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Sullivan

Amanda Sullivan

Associate professor, school psychology program coordinator
Ph.D., 2009, Arizona State University
M.A., 2006, Arizona State University

Educational Psychology .
Room 344 EdSciB

56 E River Pkwy
Tel: 612/626-7221

Areas of Interest

Education and health disparities affecting individuals with and at-risk for special needs
Characteristics and outcomes of children and adolescents with disabilities
School psychological and special education services for diverse learners

Most of my research focuses on identifying education and health disparities among children from culturally and linguistically diverse backgrounds, and understanding equity in and effectiveness of the educational and health services they receive. I am particularly interested in elucidating disparities in the educational treatment and outcomes of students with and at-risk for disabilities and identifying malleable factors related to outcomes in order to inform policy and practice to better support students’ educational needs. Much of my work entails secondary analyses of large-scale datasets that allow for population estimates of students’ characteristics, experiences, and outcomes.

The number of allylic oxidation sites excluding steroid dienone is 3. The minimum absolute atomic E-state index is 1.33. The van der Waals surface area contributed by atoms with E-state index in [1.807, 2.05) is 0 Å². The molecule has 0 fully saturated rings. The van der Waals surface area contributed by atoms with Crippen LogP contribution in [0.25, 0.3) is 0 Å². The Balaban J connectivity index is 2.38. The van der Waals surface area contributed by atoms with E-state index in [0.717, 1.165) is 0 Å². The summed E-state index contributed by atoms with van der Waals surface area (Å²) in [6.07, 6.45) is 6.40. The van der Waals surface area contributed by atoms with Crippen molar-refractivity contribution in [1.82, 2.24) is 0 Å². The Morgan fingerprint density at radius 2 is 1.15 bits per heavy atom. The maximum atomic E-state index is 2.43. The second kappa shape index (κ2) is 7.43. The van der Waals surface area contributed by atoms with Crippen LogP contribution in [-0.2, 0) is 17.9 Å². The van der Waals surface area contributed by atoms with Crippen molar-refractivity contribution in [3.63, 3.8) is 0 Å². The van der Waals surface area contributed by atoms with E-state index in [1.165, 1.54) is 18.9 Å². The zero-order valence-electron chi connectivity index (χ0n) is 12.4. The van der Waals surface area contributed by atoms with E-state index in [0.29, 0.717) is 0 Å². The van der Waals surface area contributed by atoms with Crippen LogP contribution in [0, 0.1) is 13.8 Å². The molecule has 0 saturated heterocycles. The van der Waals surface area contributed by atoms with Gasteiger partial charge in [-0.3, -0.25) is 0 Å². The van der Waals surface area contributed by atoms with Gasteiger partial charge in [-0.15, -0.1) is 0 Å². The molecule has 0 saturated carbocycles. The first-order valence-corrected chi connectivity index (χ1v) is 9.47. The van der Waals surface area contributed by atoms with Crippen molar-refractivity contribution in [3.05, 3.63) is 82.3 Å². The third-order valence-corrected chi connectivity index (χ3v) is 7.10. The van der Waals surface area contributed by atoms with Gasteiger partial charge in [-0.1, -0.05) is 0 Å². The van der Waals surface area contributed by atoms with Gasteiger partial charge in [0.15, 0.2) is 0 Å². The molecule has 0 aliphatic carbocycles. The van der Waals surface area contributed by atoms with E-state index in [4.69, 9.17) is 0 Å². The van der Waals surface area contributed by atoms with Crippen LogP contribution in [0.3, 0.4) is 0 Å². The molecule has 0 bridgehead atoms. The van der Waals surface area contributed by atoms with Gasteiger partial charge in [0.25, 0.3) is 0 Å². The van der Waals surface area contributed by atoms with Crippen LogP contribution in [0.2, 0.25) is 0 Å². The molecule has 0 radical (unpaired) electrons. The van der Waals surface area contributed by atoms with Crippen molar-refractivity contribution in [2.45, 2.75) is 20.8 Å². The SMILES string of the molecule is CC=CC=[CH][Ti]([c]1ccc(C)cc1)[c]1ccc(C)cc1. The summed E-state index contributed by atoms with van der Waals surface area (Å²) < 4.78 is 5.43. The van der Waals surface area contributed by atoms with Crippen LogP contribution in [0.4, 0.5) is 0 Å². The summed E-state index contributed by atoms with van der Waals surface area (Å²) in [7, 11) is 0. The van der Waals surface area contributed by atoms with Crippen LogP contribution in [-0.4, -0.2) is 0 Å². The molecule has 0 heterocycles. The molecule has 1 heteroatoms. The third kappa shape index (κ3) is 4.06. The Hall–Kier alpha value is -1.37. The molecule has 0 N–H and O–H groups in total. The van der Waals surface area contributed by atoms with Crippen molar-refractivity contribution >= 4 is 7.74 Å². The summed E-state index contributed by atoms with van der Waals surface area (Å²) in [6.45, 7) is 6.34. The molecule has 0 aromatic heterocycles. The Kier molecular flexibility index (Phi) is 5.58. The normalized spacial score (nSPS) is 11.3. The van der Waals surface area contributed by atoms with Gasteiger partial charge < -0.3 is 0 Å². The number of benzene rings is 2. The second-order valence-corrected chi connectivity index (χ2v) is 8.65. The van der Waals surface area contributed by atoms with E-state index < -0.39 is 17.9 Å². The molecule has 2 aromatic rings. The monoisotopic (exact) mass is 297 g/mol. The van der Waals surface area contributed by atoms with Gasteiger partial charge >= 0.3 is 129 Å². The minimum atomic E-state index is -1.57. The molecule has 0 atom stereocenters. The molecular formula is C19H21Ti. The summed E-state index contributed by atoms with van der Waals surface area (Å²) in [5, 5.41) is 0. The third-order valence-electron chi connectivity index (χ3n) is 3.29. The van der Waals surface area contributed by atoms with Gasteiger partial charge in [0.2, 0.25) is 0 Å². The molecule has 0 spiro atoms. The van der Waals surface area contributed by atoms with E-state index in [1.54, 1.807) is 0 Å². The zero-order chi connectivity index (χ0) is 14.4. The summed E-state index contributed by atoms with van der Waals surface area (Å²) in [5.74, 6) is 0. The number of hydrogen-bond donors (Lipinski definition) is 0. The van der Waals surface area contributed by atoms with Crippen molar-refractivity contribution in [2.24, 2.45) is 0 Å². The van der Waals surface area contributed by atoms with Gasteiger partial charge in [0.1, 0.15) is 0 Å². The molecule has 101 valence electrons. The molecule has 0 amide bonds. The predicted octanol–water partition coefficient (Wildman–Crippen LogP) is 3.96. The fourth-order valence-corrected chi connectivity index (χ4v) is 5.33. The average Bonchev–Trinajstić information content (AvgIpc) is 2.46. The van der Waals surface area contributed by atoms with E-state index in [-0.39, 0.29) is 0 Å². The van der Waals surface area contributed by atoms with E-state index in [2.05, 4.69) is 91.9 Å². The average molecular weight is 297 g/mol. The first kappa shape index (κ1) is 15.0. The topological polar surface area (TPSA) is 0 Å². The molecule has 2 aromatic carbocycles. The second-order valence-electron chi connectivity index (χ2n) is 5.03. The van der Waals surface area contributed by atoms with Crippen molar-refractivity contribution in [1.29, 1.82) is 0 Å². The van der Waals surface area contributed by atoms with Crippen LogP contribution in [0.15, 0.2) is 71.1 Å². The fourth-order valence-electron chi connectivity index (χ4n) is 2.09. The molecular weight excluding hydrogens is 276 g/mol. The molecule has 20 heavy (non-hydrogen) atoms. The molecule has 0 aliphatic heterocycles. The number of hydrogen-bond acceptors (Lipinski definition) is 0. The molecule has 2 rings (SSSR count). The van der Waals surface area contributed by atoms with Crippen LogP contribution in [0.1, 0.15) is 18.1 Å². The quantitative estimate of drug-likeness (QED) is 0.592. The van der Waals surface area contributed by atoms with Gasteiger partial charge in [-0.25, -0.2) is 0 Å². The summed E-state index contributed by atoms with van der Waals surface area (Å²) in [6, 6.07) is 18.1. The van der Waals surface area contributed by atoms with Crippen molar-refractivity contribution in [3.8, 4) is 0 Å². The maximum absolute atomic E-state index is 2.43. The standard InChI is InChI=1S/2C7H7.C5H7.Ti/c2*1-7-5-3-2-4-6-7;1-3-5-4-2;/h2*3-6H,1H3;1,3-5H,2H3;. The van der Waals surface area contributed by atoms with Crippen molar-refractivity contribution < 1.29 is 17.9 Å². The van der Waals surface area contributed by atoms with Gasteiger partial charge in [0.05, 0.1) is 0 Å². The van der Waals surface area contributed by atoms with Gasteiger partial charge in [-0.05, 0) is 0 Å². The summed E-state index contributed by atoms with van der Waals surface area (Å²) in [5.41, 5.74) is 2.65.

For more information, please see my CV and my website.

Note to prospective students: I am currently accepting new PhD advisees. All applicants are welcome, but I am particularly interested in doctoral students committed to research and faculty careers in school psychology and who are interested in studying education and health disparities affecting students with or at risk for special needs who come from racially, culturally, and linguistically diverse backgrounds. Students interested in large-scale analysis are especially welcome. I encourage students to review my current projects and recent publications to determine fit. 

I am also committed to future faculty and early career faculty professional development in school psychology.  Visit the SSSP Early Career Forum or learn more about past professional development offerings here.

Selected Publications

  1. Select Representative Publications (* denotes student co-author)